Openreach publishes lower prices for PIA duct and pole access
Those companies looking to bid for the funding that is meant to ensure that 90% of UK households get access to superfast broadband by 2015 will now be able to work out the cost for access to Openreach ducts and poles. Access to this infrastructure that already connects almost every home in UK was crucial for many plans, with plenty of criticism that Openreach was over charging.
"I'm pleased to be able to bring down these prices. A lot of hard work has gone into revising them and we have ended up with prices that are up to 38 per cent below the European average. Other companies now have the certainty and low prices they need to build a business case and bid for BDUK funds.
No-one is keener than myself to bring superfast broadband to rural areas but it is an enormous challenge. These prices will hopefully unlock some much needed investment from others but we will have to wait and see. Openreach has largely bankrolled Broadband Britain by getting fibre to more than five million homes but it's time for others to help us with the heavy lifting."Openreach chief executive Liv Garfield
Some example prices are shown below, they are all based on a five year term, with the cost being an annual charge. The full BT press release is here.
- Spine duct access was originally £1.16 per metre, now it is £0.86 per metre for single bore, £0.54 for 2 bores and ducts with 3 or more bores are £0.44 per metre. The more bores the larger the duct.
- Lead-in duct which is the last few metres to a building, falls from £2.12 per metre to £1.34.
- Attaching something to a drop pole would have cost £21 per year under the old pricing, but is now around £11 or less where several drop-wires are fixed to each pole.
- Facility hosting £14.98 for each manhole entry, allowing a provider to rent space in existing manholes.
- Facility hosting £7.03 for each joint box entry.
- Blockage clearance £358 for first blockage, subsequent clearances £306.
The new pricing for pole and duct access have been published by Openreach, and while they are not Ofcom approved, Openreach has undertaken that if Ofcom, through its ongoing WLR/LLU charge consultation insist on lower pricing and a communications provider (CP) is bidding for BDUK (Broadband Delivery UK) funding, it would offer the lower pricing to that CP, rather than holding up the process by an appeal.
The prices are not as simple to understand as the pricing for LLU, mainly because factors such as number of metres of duct access required, how many poles will be shared need to be factored in. The Openreach website has a list of prices for October 2011, and an Ovum report on the costs has found that in rural areas the pricing is 38% below average in Europe, and 21% in urban areas.
Across a range of scenarios and allowing for a mix of assumptions, the UK is consistently below the EU average in some instances by up to 40 per cent
The headline results from the benchmarking of prices over a ten year period show that:
- In FTTP scenarios, charges incurred by communications providers (CPs) in the UK are between 15 per cent and 22 per cent below the European average
- In FTTC scenarios, charges incurred by CPs in the UK are between 17 per cent and 38 per cent below the European average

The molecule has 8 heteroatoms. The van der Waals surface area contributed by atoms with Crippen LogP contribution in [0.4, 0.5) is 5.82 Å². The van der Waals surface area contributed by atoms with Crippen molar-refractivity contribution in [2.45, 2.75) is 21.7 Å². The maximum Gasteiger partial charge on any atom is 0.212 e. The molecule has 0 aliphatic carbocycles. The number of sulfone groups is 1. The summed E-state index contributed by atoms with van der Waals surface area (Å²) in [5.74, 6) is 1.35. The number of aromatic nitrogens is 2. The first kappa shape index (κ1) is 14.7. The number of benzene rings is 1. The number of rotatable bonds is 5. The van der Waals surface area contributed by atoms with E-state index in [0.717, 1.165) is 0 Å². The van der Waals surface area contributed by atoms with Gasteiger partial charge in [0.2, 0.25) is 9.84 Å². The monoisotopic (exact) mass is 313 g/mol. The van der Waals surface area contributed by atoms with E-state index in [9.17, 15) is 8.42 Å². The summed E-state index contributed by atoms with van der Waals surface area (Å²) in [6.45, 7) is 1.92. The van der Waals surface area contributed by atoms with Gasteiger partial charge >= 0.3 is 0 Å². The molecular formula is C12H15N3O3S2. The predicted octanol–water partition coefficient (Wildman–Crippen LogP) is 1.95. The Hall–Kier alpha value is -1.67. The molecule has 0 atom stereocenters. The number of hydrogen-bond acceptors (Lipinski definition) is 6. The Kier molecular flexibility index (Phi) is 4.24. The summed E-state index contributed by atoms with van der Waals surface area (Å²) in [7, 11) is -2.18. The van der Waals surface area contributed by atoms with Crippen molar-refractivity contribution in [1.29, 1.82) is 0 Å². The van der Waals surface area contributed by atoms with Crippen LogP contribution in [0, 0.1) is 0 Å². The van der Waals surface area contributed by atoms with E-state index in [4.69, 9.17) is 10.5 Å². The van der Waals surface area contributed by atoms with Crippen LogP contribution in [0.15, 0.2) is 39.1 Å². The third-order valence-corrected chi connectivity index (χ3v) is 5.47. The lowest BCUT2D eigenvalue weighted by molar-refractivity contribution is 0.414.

- The UK pricing for FTTC scenarios is the lowest in a remote rural area but similar to Portugal and Spain in a rural townOvum report on pole/duct access pricing
Based on the pricing announced today it does look like Openreach has laid its cards on the table and called for those that are critical of the BT group and its fibre roll-outs to step out of the woodwork and put forward realistic plans to meet the governments superfast broadband plans. The current level of funding from BDUK is generally very low per property, and for anything approaching superfast broadband, councils will be relying on communication providers providing some of the investment. Lets hope that these lower prices make that more likely and encourages the creation of a network that will work for another 20 to 30 years, rather than the usual short term view of two to three years.
"We had had to wait ten months only to find many of the crucial new build and ancillary charges remain unchanged or are even increased. Whilst today's revised pricing is a belated acknowledgement that certain basic charges were too high, there remains significant disparity between what BT is proposing and what industry knows the costs to carry out the work are. With significant amounts of public money already allocated to help bridge the digital divide between rural and urban areas. It's crucial that every pound is spent in the most effecient way. Reasonably priced access to BT's ducts and poles is central to creating a truly competitive process that will enable others, not just BT, to bid for and access these funds."Virgin Media spokesperson
The areas where Virgin Media and others feel the prices were too high, and still are is detailed below. These areas were highlighted in a letter to Ian Livingston back in April 2011.
|Openreach charge||Efficient / Market Price||New Openreach charge|
|Joint Box Breakthrough||£600||£165||No change|
|Joint Box / Manhole pull through||£522||£190||No change|
|New Pole||£550||£340||No change|
|New Small Footway Box||£825||£240||No change|
|Blockage Clearance||£695||£270||Between £254-£358|
Talk of blowing fibre over pole tubes or in ducting will have people dreaming of fibre-to-the-home, and we may see more schemes like this, and an increase in the amount of fibre-to-the-building where a fibre goes to a block of flats which use Ethernet cable to distribute access around the building. Another area this helps is the cost of providing backhaul from mobile masts and wireless networks that may meet the USC and superfast broadband goals.